Post hurricane and holidays, I’m back in the blogging saddle.
After I ruefully detailed the collateral damage from Hurricane Sandy, a fellow electricity-deprived downtowner and friend of mine wittily retorted, “Better to toss your tartlets than to toss your cookies!” I needed that laugh. In late October, I had grand plans for new blog posts about brunch-ifying some favorite comfort foods to serve at what would have been my 14th annual fall-back brunch, and I’d spent a marathon week prepping and freezing 450 mini pot pies and mini tartlets to serve 50 friends at fall-back on November 4.
When the lights flickered off late that Monday night, my thoughts immediately turned to my perishable handiwork in the freezer. One electricity-less night morphed into five days spent plotting how and where to pilfer electricity to charge devices, eek out a cellphone signal, and eat a hot meal or two in our new, post-Sandy civilization where electricity reigned above W. 27 street. Once reality set in—that I’d have to cancel fall-back and toss my tartlets—I was too demoralized to write up my copious recipe-testing notes, even though writing is a form of satisfaction and productivity that’s hurricane proof and electricity independent.
I’ll never know if they tasted as good as they looked.
Pre-Sandy, the menu I’d planned was just the kind of cooking-marathon and logistical challenge I can’t seem to get enough of. Through a post-Sandy lens, however, it seems a lot more frivolous to suggest that anyone else invest such time to make these pot pies so I never did write up the recipe. And by now, those notes look indecipherable. If I ever have a change of heart and get around to retesting it and writing it up, I’ll be sure to post it.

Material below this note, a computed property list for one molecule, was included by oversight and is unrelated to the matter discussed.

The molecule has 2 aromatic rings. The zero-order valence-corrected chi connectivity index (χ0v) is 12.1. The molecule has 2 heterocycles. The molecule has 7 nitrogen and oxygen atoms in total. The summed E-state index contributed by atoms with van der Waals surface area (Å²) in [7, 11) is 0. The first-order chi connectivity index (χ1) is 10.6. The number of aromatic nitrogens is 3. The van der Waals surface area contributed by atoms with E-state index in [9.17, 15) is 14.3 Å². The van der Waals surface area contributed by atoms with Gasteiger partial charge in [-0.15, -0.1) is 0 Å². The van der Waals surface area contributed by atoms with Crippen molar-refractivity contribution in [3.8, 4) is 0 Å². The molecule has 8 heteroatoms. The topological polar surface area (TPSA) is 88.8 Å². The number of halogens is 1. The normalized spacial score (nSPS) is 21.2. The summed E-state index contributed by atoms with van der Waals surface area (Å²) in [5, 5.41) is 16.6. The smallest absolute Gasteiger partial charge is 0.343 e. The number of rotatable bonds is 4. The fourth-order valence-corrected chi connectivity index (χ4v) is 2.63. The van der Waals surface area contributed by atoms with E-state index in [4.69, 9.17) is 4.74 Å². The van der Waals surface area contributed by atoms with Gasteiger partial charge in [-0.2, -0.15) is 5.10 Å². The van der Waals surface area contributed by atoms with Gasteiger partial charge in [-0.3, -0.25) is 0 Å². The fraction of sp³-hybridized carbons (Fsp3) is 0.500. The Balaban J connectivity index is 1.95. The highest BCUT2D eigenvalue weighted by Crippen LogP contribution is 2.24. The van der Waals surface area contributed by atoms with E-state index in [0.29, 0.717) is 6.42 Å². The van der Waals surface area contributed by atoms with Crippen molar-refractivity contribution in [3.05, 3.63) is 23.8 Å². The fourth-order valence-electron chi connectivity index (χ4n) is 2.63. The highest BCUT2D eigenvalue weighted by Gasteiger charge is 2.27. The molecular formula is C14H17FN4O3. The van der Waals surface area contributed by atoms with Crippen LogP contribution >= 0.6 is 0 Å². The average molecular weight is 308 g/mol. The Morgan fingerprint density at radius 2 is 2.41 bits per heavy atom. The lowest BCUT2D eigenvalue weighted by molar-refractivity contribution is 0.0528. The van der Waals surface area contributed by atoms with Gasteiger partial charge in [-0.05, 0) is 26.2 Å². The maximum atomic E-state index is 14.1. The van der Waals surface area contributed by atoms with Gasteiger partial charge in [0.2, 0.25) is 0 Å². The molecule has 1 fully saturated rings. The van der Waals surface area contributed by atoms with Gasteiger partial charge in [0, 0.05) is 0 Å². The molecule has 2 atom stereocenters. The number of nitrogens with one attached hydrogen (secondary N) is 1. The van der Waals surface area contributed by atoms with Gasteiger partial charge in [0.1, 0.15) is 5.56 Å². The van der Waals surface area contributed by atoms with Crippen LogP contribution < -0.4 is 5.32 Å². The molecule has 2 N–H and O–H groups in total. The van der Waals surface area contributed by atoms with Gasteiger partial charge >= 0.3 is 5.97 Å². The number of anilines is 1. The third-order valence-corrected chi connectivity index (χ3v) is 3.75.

Recharged for 2013 and in the resolution spirit, I’ve come up with an eclectic list, in no particular order, of 13 foods I’ve never made before but plan to this year:
- croissants ( A brazen choice, given the fact that I live down the street and 5 minutes away from Balthazar and Ceci Cela, home of arguably the best croissant in the city
- bi bim bop (my favorite Korean dish)
- Ding Dongs (my favorite childhood snack)
- French bread
- fried chicken
- bread and butter pickles (I’d love to recreate my favorite ones from the farmstand in Reading, Vermont)
- Thomas Keller’s chicken and dumplings recipe (the reason I bought his Ad Hoc cookbook, humorously reviewed here:
- bouillabaisse (Pearl Oyster Bar’s divine broth sets a high bar for this dish.)
- pad thai (A lot of NYC restaurants put ketchup in their pad thai – why not learn to make it authentically?)
- Yorkshire pudding (a great excuse to throw a “Downton Abbey” viewing party)
- butterscotch pudding
My first 2013 home-cooked meal met none of these goals but honored my alma mater, The University of Wisconsin-Madison, as the Badgers made their third consecutive appearance in The Rose Bowl: beer-braised and broiled brats topped with slaw on a homemade pretzel bun slathered with homemade sweet German mustard. Thanks to my September bagel-making phase, I had non-diastatic malt powder on hand to pinch hit for food-grade lye, which requires wearing gloves to handle safely. I drew the authenticity line there, and it seemed to do the trick, producing a shiny, golden, pretzel crust.
I don’t recall the brats at the Wisconsin Union being garnished and served with the same flair (mostly I remember the mushy Wonder bread-like bun, back in the good old days when there was no such thing as “gluten free” in everyday vernacular and you could eat those kinds of buns without a whit of guilt), but I sure felt nostalgic as I ate my fancy schmancy SoHo version and new year’s good-luck black eyed peas and watched my team fight valiantly but lose.
Happy New Year!